• Feb 23, 2008

Seeking a Color-Blind Society: Is It Possible?

  • 9:00 AM
  • Ames Courtroom, Austin Hall, Harvard Law School, 1515 Massachusetts Ave, Cambridge, MA 02138

Sponsored by the Charles Hamilton Houston Institute for Race & Justice as part of the Harvard BLSA Spring Conference

The recent Supreme Court decision involving voluntary integration public school programs in Seattle and Louisville has sparked a renewed debate concerning the meaning of the 1954 decision, Brown v. Board of Education. Are we striving, as some members of the Court seem to hold, to be a color-blind society in which we no longer see color because we no longer look at it? Or must we continue to observe the late Justice Harry Blackmun’s admonition, “In order to get beyond racism we must deal with race.”

What are the benefits and consequences of being color-blind in the face of pervasive racial disparities that continue to characterize American society? To what extent are new models necessary and viable in addressing these issues, and which show the greatest promise of succeeding in the 21st century? This panel will discuss and debate whether there are areas of agreement that unite us, and whether we have a vision of the future of America that allows race to be an important and constructive aspect of our discussions.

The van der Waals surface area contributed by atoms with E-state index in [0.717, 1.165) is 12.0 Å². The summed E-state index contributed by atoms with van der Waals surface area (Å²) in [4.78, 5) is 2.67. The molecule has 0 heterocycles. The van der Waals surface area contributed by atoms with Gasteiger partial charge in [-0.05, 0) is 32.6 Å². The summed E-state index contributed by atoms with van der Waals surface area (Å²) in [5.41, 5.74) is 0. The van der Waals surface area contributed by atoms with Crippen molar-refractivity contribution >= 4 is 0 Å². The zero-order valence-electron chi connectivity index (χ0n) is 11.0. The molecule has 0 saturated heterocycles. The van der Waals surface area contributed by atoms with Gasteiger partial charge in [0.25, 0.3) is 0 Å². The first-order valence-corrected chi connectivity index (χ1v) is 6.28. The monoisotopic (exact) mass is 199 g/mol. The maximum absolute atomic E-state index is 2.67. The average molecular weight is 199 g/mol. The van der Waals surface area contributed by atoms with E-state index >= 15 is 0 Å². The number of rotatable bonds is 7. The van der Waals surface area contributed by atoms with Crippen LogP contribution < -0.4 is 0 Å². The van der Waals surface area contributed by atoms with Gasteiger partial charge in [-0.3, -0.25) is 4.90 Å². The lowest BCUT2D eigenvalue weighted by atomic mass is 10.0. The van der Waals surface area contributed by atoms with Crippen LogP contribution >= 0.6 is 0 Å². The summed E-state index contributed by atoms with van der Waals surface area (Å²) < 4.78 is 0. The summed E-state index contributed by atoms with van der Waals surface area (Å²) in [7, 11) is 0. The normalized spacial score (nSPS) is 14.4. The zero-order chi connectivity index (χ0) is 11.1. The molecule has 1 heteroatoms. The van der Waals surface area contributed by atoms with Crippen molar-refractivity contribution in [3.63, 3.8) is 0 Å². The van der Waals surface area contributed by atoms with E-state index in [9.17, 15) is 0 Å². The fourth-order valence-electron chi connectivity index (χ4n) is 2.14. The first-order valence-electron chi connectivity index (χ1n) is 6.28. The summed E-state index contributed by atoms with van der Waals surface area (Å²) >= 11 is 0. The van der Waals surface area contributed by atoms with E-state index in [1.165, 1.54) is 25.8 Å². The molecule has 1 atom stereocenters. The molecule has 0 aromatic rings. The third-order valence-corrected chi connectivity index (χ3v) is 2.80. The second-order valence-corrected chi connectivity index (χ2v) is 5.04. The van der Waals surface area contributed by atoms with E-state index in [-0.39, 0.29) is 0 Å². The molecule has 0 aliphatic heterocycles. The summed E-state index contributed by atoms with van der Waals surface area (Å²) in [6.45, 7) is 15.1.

• Professor Charles Fried, Beneficial Professor of Law, Harvard Law School
  • Judge Nancy Gertner, U.S. District Court, District of Massachusetts
  • Phil Mazzocco, Assistant Professor of Psychology, Ohio State University at Mansfield
  • Professor Charles J. Ogletree, Jr. (Moderator), Jesse Climenko Professor of Law, Harvard Law School; Founder and Executive Director, Charles Hamilton Houston Institute for Race and Justice
  • John Payton, Partner, WilmerHale
  • Theodore M. Shaw, Director-Counsel & President, NAACP Legal Defense and Education Fund

Panel at HLS discusses how to achieve a color-blind society – HLS News

Project Implicit